There’s something especially appealing, and uncommon, about these concentric octagons. I like the isosceles triangles radiating outward, and the pairs of perpendicular lines that meet at the center.

## Regents Recap — June 2014: Common Core Scoring

Here is another installment in my series reviewing the NY State Regents exams in mathematics.

June, 2014 saw the administration of the first official Common Core Regents exam in New York state, *Algebra I (Common Core)*. Roughly speaking, this exam replaces the Integrated Algebra Regents exam, which is the first of the three high school level math Regents exams in New York.

One of the biggest differences in the two exams is how raw scores were converted to scaled scores. In the graph below, Integrated Algebra is represent in blue, Algebra I (Common Core) in orange. Raw scores are on the horizontal axis, and scaled scores are on the vertical axis.

The raw passing score (a scaled score of 65) is roughly the same for both exams: 30/87 for IA, and 31/86 for CC. But notice the divergence in the plots after a raw score of 30. This is because the raw “Mastery Score” (a scaled score of 85) is quite different for the two exams: 65/87 on IA, vs 75/86 on CC.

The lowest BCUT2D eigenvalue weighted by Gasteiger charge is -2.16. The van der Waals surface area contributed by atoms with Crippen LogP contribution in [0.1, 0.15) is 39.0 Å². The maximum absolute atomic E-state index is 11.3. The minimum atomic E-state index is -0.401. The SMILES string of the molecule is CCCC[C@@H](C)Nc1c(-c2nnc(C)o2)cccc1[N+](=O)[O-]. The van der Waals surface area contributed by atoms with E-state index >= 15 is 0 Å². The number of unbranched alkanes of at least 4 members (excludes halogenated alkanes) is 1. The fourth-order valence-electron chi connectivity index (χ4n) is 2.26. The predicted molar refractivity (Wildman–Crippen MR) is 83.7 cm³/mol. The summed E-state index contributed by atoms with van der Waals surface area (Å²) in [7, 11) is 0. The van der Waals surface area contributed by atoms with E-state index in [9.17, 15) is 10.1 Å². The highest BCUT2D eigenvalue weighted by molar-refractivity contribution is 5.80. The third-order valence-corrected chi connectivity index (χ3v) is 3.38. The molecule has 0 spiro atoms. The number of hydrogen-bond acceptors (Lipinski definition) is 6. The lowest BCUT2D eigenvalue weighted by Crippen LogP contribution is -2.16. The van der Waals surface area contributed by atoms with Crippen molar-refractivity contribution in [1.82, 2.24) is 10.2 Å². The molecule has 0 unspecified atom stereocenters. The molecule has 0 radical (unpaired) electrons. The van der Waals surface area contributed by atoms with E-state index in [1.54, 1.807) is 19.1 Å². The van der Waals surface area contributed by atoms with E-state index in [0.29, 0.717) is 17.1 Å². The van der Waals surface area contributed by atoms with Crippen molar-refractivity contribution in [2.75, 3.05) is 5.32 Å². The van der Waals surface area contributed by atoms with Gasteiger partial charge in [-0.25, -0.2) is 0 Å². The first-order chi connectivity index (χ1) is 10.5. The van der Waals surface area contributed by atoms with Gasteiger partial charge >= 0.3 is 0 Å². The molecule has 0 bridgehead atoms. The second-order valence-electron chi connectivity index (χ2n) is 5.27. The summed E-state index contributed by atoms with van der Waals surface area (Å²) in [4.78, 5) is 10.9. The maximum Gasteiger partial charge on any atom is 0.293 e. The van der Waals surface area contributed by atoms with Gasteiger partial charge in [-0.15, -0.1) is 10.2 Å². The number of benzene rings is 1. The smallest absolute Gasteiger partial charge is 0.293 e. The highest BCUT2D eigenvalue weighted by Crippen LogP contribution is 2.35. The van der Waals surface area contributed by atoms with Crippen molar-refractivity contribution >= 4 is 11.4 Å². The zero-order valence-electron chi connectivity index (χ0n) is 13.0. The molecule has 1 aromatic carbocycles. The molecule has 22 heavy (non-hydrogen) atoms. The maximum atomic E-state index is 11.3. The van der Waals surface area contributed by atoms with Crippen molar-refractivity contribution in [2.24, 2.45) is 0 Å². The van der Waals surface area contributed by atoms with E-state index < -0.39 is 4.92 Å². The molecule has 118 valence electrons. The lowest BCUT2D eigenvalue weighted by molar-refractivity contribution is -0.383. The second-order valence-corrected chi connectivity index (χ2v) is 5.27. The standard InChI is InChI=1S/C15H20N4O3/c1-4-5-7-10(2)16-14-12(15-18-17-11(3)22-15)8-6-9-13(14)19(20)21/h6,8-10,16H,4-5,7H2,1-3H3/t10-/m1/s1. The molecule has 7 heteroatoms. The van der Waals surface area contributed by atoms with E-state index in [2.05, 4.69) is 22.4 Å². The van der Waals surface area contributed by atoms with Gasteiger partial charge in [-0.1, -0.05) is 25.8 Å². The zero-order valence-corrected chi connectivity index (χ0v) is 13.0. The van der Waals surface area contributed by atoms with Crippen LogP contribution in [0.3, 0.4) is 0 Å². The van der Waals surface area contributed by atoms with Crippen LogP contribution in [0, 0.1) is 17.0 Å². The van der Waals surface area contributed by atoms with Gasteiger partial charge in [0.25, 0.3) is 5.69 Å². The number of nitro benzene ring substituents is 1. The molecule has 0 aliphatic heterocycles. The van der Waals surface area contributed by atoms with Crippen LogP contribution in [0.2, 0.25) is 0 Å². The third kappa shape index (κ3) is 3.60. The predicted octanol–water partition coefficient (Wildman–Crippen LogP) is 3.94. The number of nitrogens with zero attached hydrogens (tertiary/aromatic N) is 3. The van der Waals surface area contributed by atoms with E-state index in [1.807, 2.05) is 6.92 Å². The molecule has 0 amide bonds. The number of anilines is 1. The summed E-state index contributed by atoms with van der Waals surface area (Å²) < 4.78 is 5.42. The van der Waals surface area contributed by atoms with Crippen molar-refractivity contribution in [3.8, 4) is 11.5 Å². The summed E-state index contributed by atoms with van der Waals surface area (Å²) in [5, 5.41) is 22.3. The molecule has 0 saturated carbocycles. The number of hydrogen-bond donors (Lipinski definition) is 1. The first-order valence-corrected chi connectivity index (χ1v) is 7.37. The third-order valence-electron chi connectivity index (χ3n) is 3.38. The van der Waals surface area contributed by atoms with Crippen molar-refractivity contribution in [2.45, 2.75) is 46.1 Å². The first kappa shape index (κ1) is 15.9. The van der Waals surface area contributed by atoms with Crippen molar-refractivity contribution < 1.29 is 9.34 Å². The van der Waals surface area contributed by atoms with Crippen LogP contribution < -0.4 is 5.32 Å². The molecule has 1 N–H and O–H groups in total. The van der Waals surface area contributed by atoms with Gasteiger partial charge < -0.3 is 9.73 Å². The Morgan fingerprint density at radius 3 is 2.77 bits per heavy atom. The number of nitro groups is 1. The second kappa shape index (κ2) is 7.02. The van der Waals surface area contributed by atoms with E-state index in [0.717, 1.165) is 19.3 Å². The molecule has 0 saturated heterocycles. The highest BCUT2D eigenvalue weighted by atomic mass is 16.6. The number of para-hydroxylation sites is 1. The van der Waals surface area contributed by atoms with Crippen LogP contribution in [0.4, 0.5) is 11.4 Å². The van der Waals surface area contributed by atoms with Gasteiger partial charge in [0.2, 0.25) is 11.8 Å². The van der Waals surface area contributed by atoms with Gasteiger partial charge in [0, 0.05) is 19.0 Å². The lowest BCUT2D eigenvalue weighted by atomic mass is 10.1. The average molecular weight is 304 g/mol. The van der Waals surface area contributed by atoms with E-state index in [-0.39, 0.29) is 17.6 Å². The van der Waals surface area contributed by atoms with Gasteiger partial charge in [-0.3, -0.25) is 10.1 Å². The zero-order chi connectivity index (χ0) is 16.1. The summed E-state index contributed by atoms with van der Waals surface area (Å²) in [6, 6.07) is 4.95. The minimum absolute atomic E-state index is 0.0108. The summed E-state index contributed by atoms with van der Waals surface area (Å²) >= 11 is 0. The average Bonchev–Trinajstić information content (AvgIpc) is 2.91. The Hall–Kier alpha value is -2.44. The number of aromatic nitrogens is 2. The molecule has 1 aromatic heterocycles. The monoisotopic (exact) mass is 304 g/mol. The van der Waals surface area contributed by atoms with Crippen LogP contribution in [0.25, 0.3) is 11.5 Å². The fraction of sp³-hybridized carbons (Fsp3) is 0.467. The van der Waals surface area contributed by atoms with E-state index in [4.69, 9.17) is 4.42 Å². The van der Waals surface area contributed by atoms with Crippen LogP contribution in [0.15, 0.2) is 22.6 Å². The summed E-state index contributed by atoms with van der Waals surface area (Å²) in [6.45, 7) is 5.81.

It’s curious that the exams could be evaluated in such a way that *passing* requires the same raw score on both, but *mastery* requires a much higher score on one than the other. If the exams were of equal difficulty, this would mean the same percentage of students would pass the exam, while dramatically fewer students would achieve mastery on the Common Core exam.

This is especially curious, since the tests don’t really seem that different to me apart from some substantial changes in content emphasis. It’s hard not to see this as merely a deliberate decision to lower the mastery rate.

Furthermore, the consensus is that raw scores on the Common Core exam are substantially lower than on the Integrated Algebra exam. Based on the exams and on conversations I’ve had, I wouldn’t be surprised if scores on the Common Core exam were lower than scores on the Integrated Algebra exam by 10 raw points on average. This would lead to an even larger drop in mastery rates, as well as a drop in passing rates.

There’s an interesting opportunity here, though. I’m certain that a large number of students across New York state took both the Algebra I (Common Core) exam and the Integrated Algebra exam. This offers a unique opportunity to directly compare the tests and the conversion charts the state decided upon.

I think the Department of Education should release that data so we can see for ourselves just how different student performance was on these two exams, and judge for ourselves the consequences of these very different conversion charts.

## Regents Recap — June 2014: Common Core Algebra, “Explain your answer”

Here is another installment in my series reviewing the NY State Regents exams in mathematics.

June, 2014 saw the administration of the first official Common Core Regents exam in New York state, *Algebra I (Common Core)*. Roughly speaking, this exam replaces the Integrated Algebra Regents exam, which is the first of the three high school level math Regents exams in New York.